Former President Ronald Regan said, "When the tide rises all boats float." The tide is rising for the acupuncture profession. Many forces outside the profession are helping the tides to rise.
Term Limits: What's in a Word?
It was the French historian and philosopher Voltaire who once declared the Holy Roman Empire was neither holy nor Roman nor an empire.
PCOM Granted Regional Accreditation
Pacific College of Oriental Medicine (PCOM) recently announce it has received regional accreditation from the Western Association of Schools and Colleges (WASC). This achievement reflects five years of hard work on the part of faculty, staff, and students.
The Challenges of Integrating Eastern and Western Medicine
My Masters thesis was titled, "The Challenges of Integrating Eastern and Western Medicine," which highlighted several reasons why it is hard for these two worlds to mix.
A View From the ER
The University of Western States has inked an innovative agreement with local nonprofit health system Legacy Health whereby UWS sports-medicine fellows can experience observational clinical rotations in emergency-room settings within the Legacy system.
Medicine is Clumsy, Don't You Be
All medical systems have clumsiness in them. If the technique isn't, the practitioner is. Everyone in every form of medicine is striving to improve. That is why we call it practice.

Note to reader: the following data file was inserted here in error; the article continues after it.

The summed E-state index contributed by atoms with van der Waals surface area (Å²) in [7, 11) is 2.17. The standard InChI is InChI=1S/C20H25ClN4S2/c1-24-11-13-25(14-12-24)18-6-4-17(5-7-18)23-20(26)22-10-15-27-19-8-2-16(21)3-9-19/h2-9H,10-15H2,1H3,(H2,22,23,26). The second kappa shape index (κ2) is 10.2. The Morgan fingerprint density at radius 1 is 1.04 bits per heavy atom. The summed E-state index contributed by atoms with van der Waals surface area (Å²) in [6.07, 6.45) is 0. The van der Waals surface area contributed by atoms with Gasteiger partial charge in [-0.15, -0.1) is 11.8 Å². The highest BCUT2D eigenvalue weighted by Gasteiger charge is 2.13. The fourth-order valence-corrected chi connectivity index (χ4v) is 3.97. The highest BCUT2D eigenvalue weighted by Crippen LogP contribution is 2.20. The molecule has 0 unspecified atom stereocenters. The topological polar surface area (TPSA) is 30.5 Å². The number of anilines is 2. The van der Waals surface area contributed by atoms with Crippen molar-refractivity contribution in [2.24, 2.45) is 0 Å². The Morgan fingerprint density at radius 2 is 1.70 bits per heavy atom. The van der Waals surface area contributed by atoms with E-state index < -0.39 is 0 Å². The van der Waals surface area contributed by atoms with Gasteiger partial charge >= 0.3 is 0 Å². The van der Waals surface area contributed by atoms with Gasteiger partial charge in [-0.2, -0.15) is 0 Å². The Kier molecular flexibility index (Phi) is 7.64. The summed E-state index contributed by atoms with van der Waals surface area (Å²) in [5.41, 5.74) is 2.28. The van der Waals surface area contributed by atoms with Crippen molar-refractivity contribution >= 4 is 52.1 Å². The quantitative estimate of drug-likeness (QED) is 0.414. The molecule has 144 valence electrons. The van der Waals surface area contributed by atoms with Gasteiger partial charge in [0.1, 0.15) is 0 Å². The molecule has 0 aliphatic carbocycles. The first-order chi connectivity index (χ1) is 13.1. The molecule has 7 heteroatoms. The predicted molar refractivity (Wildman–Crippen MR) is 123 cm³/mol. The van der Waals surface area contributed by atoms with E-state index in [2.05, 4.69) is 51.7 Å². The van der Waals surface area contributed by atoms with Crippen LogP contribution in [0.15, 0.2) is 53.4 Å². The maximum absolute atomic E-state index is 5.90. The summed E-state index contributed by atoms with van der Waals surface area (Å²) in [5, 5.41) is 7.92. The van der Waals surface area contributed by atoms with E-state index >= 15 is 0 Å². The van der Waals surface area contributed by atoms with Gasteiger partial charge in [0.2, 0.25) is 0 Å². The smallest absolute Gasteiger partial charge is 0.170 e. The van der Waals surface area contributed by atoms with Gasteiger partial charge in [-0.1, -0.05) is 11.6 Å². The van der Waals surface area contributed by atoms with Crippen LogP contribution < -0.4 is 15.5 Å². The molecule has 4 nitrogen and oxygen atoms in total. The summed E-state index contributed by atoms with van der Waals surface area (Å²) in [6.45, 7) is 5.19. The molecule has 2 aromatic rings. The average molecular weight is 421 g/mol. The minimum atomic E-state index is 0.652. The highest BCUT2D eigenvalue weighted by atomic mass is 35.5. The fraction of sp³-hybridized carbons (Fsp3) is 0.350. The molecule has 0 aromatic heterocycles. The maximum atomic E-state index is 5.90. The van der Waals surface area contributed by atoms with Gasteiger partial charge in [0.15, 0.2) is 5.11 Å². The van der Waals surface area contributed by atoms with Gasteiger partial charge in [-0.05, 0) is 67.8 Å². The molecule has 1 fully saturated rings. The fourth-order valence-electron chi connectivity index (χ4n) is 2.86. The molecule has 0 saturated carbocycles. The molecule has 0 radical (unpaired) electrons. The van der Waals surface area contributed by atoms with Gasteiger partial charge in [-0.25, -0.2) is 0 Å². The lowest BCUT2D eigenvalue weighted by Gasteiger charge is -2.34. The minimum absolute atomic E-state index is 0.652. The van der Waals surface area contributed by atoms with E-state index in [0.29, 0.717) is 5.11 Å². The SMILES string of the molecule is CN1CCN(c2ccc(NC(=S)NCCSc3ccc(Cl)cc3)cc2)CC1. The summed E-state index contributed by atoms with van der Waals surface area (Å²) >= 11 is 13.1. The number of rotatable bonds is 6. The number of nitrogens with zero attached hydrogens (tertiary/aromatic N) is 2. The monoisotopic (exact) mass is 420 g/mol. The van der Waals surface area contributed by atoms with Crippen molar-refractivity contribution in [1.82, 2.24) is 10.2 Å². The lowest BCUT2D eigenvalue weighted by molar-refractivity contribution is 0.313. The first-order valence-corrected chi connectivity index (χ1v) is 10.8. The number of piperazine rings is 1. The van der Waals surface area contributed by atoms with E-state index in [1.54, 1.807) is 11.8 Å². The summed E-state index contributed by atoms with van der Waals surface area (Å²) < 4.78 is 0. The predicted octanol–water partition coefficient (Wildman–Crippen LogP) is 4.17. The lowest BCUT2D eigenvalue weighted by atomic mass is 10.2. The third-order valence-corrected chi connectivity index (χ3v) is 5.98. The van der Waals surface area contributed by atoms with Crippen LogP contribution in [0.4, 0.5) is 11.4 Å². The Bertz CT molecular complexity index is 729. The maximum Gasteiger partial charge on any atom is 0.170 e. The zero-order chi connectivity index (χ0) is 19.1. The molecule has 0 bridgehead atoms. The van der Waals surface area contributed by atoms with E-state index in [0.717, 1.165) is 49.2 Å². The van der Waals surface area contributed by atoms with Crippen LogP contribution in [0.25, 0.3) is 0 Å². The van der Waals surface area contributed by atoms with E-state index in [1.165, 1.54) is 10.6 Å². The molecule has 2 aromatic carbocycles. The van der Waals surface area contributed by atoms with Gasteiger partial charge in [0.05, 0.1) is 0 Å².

March, 2008, Vol. 08, Issue 03
We Get Letters & E-mail
By Editorial Staff
Massage Today encourages letters to the editor to discuss matters relating to the publication's content. Letters may be edited for space and clarity, and published in a future issue or online. Please send all correspondence by e-mail to .
The Differences Between Asian Bodywork Therapy and Massage Therapy
As a board certified Asian Bodywork Therapist, a Certified Instructor, Licensed Massage Therapist and member of both the AMTA and the AOBTA, I welcome this opportunity to put the record straight concerning the misconceptions and misinformation presented by your columnist Ralph Stephens in your July 2007 and January 2008 issues.
One needs to ask from whom he receives his regular ABT? A massage therapist who integrates a few ABT techniques into a massage session? Certainly it does not sound as though Mr. Stephens receives professional ABT, otherwise he wouldn't claim that "ABT is part of the continuum of massage." All forms of professional ABT are rooted in the theories, assessment principles, and philosophy of Chinese medicine/harmonization of qi energy, and as such cannot be confused with massage.
I urge Mr. Stephens and your readers to check the U.S. Department of Education's distinctly separate references to Massage Therapy (clause 51.3501) and Asian Bodywork Therapy (clause 51.3502) on page 369 at http://nces.ed.gov/pubs2002/2002165.pdf.
Pamela Ellen Ferguson, Dipl. ABT, (NCCAOM),
Those of us with a lot of experience will probably not participate in these programs; however, massage therapists that work for companies like Massage Envy are going to think that $45 sounds pretty good.
I don't understand this new trend for discounting massage. With our ability to massage lasting on an average of five years if we don't injure ourselves, many therapists will have just paid off their student loans at the time of retirement.
I can't imagine getting into the massage business today. Right now, in my neighborhood, there are three places offering $39 massage. When they first opened, I said, "Who would massage for $19?" Apparently, a lot of struggling therapists will. Can we fight them? Probably not.